Brown inquest ‘a public scandal’
Brown inquest ‘a public scandal’


It is now clear that key intelligence on the murder of Sean Brown has been withheld from his inquest as well as previous investigations.

A father-of-six, Mr Brown was well known in south Derry as a dedicated family man and chairman of his local Gaelic club. In May 1997, he was put in the boot of his own car and taken to a country lane outside Randalstown in County Antrim where he was shot six times.

Several loyalists suspected of being involved in the murder are believed to have been British state agents. No-one has ever been charged in connection with the crime.

During an inquest hearing into the murder last week, it emerged that the PSNI has declared the inquest is not an “appropriate vehicle” for an investigation into Mr Brown’s death after it “encountered issues” arising from what was described as “intelligence coverage”.

During the hearing, Des Fahy, acting for the family, said there is a suspicion that informers are being protected.

“The expression that is used in the letter…is ‘intelligence coverage’, I am wholly at a loss as to what that means,” he told coroner Patrick Kinney.

“But doing our best on behalf of the Brown family we believe that relates directly to the activities and protection of state agents and informers.

“And if that is so that is an issue of fundamental importance to the ability of this inquest to be conducted in a manner which is compliant with Article Two (of the European Court of Human Rights) which protects the right to life.”

Earlier this month it emerged that British government minister Steve Baker issued a Public Immunity Interest certificate (state censorship order) in relation to material provided by MI5.

The material in question has previously been withheld from an investigation by the Police Ombudsman, a PSNI re-investigation team and from the Dublin government.

It is believed the RUC Special Branch were fully aware of the plans and activities of the Mid Ulster LVF, both before and after the murder of Mr Brown.

There is evidence the gun used to kill him was been used in several other murders in the Mid-Ulster area.

Some of the suspected British agents involved have also been involved in other attacks on Catholic civilians, including the Drumcree-related murder of 59-year-old Elizabeth O’Neill in 1999.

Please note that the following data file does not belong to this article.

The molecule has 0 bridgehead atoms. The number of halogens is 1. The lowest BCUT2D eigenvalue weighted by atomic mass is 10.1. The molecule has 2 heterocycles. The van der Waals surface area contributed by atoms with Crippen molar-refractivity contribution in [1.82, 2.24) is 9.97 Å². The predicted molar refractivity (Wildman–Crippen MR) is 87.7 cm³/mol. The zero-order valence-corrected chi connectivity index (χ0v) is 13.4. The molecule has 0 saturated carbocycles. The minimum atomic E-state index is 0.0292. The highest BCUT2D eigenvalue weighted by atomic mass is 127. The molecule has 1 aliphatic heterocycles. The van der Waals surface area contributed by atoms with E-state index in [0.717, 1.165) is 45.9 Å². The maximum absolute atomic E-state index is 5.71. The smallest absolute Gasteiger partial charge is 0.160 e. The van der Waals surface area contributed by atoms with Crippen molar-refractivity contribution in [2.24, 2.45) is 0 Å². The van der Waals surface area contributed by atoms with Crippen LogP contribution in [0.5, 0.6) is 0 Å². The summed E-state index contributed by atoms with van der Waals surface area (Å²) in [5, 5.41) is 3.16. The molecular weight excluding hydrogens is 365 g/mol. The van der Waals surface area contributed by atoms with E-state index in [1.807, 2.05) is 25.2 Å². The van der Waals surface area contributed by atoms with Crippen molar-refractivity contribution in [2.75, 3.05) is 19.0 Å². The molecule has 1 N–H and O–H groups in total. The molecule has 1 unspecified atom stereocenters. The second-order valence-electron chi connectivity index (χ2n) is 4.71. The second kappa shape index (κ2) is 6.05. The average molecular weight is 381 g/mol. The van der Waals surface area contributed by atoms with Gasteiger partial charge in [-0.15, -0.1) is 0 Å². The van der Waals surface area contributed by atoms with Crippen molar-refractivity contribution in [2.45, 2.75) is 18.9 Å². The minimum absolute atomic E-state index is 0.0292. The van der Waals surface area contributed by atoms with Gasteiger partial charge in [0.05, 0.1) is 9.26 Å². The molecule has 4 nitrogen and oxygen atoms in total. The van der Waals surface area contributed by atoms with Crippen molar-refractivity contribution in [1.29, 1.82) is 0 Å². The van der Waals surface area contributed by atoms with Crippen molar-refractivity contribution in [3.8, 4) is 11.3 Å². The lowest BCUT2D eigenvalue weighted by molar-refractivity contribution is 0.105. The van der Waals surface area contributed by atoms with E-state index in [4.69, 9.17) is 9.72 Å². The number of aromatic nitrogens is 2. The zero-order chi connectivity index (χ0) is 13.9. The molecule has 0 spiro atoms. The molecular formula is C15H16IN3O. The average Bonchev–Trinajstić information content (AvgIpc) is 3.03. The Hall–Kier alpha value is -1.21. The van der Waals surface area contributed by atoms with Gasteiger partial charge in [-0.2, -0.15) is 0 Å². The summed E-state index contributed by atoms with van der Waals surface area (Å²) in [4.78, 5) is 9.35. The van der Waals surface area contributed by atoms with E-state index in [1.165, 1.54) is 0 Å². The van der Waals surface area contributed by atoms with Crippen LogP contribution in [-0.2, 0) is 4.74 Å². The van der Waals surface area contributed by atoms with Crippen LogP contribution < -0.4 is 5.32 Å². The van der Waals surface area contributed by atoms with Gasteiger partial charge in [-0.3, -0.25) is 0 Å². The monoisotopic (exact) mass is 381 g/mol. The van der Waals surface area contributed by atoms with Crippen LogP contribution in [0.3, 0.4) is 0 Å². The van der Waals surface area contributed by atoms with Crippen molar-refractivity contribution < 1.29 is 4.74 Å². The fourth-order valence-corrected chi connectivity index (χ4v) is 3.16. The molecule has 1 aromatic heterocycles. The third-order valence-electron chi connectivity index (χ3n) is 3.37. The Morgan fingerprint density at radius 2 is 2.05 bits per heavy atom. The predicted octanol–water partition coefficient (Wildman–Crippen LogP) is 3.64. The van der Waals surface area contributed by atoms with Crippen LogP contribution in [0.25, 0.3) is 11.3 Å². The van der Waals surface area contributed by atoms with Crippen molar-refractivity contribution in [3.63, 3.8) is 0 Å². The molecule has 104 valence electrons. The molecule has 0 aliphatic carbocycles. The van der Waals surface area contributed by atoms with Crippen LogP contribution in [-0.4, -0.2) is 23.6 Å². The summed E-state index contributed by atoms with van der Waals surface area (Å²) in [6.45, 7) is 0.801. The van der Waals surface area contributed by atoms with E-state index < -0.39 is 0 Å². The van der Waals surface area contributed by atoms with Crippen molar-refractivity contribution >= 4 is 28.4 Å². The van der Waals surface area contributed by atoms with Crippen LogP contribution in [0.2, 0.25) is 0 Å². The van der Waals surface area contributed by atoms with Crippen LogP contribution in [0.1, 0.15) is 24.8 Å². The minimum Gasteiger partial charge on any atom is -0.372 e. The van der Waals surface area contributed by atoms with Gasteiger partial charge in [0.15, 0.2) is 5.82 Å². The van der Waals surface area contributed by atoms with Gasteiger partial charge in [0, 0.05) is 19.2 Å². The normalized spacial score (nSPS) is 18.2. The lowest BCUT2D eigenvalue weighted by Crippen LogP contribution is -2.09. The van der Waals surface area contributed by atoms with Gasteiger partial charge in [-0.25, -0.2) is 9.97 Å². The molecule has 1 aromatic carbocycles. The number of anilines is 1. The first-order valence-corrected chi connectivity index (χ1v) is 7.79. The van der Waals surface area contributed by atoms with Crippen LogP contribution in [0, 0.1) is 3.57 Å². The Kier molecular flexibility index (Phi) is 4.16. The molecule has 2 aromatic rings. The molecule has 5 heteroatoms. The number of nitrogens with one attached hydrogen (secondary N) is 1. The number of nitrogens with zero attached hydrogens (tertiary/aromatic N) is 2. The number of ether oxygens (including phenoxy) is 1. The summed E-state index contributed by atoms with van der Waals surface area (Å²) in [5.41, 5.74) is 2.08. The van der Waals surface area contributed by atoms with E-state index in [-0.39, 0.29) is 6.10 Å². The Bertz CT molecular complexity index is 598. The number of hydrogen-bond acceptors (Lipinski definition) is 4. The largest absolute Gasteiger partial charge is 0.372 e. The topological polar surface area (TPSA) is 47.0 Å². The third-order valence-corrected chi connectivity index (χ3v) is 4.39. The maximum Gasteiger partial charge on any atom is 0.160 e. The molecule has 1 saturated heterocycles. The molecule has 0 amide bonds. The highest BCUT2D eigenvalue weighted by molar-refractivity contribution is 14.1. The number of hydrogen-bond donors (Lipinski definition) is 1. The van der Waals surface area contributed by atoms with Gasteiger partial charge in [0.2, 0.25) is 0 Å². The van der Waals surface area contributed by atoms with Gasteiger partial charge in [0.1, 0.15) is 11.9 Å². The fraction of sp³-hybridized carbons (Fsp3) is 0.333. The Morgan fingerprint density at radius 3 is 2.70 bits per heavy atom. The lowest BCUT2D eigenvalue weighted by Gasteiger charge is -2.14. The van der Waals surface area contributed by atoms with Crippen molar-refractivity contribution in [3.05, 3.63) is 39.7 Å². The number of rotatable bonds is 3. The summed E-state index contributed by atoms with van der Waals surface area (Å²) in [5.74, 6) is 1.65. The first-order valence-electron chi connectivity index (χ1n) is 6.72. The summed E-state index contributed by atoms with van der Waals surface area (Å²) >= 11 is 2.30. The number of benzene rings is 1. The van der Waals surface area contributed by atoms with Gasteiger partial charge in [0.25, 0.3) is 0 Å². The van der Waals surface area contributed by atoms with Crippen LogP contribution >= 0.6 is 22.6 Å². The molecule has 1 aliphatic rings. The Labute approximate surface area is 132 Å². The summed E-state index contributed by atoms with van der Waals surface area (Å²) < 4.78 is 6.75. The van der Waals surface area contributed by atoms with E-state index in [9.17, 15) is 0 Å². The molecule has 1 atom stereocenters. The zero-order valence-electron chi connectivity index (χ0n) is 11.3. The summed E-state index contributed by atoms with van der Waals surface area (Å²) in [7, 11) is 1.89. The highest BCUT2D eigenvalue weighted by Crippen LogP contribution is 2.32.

A Protestant married to a Catholic, Ms O’Neill died after a pipe bomb was thrown through the living room window of her home in Portadown amid disturbances over the route of an anti-Catholic parade.

The Brown inquest, which opened in March, has been repeatedly held up due to PSNI disclosure delays.

Mr Fahy said the Brown family is concerned on several fronts, and said the PSNI’s bid to now shut down the inquest was “a public scandal”.

“There are multiple areas of concern that arise from this correspondence,” he said.

“But from the family’s point of view we consider the correspondence from the PSNI to be both high handed and arrogant in terms of how it appears the chief constable feels that he can direct the progress or lack of progress in this inquest.

“And there sems to be a total disregard for the fact that the inquest is at hearing, we have already begun the evidence at inquest in March.”

Mr Fahy said the Brown family view the latest intervention as a “calculated diversion”. The family’s lawyer Niall Murphy, of KRW Law, said it was “unprecedented and extraordinary”.

“The Brown family’s long-standing fear is that the state have known who killed Sean Brown, that his killers were paid state agents and that the state ensured that their employees, Sean’s killers were protected from prosecution.”

Mr Murphy said the Brown family are suspicious of the state’s motives.

“The family fear that as the time for truth as to who killed Seán draws closer, the state are now engaging in obfuscatory tactics to evade justice.”

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